DeAnn McEwen: Proposition 32 was written to limit the voice of nurses and other working people in Sacramento, while giving free reign for corporate interests and the wealthiest Californians to exert limitless influence over public policy.
Sharon Kyle: Either large segments of the American population suddenly decided to engage in criminal activity or there were changes in sentencing law and prison policy that dramatically increased America’s prison population. Whatever the reason, states are spending more on prisons and less on higher education.
Ron Wolff: So, will someone please explain to me how CEOs getting wealthy and average workers being cheated out of hard-earned wages is part of the American dream?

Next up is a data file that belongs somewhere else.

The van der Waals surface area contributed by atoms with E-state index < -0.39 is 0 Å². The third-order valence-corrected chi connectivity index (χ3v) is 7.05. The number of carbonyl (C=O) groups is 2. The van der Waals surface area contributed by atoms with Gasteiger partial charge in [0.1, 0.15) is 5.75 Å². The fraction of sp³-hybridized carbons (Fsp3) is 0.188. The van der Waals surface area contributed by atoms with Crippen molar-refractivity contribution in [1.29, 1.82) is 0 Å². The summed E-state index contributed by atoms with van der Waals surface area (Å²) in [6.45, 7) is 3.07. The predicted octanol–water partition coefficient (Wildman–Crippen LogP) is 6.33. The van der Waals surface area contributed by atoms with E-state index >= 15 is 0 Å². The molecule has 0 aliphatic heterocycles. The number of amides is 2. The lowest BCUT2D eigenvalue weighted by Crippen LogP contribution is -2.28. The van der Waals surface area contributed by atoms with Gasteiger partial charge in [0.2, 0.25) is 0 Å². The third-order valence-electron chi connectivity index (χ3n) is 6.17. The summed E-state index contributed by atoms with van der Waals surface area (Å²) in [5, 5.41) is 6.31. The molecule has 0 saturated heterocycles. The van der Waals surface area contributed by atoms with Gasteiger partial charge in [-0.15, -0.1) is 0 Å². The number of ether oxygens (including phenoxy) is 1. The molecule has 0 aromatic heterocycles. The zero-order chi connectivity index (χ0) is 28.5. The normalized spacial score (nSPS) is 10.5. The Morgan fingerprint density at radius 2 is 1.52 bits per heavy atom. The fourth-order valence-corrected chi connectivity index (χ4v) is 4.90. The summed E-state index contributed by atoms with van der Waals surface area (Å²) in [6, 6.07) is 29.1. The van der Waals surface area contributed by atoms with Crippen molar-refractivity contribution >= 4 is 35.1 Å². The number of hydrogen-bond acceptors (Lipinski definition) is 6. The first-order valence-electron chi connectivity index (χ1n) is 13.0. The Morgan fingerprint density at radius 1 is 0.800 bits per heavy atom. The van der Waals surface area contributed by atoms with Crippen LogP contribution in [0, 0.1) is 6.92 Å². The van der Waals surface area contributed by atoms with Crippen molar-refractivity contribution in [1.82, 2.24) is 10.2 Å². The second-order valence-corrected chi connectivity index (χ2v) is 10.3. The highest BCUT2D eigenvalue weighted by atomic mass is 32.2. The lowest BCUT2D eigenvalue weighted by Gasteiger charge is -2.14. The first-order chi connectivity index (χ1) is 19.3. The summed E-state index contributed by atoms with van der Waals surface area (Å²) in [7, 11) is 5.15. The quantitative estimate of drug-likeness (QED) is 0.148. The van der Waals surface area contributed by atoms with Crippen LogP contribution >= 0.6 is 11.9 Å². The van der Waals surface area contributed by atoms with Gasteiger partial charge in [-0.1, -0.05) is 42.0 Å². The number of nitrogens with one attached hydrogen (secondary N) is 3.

Anthony Asadullah Samad: If California is serious at reducing its prison costs, ex-offenders will have to be re-trained and employers will have to be more tolerant of people trying to get their lives back on track. Is that even possible? One thing about American culture, as it relates to any offender, is that despite we profess to being a forgiving society, or want to redeem the best in those who have made mistakes, the truth of the matter is that it always lets the ex-offender know that they are just that, “ex-offenders.”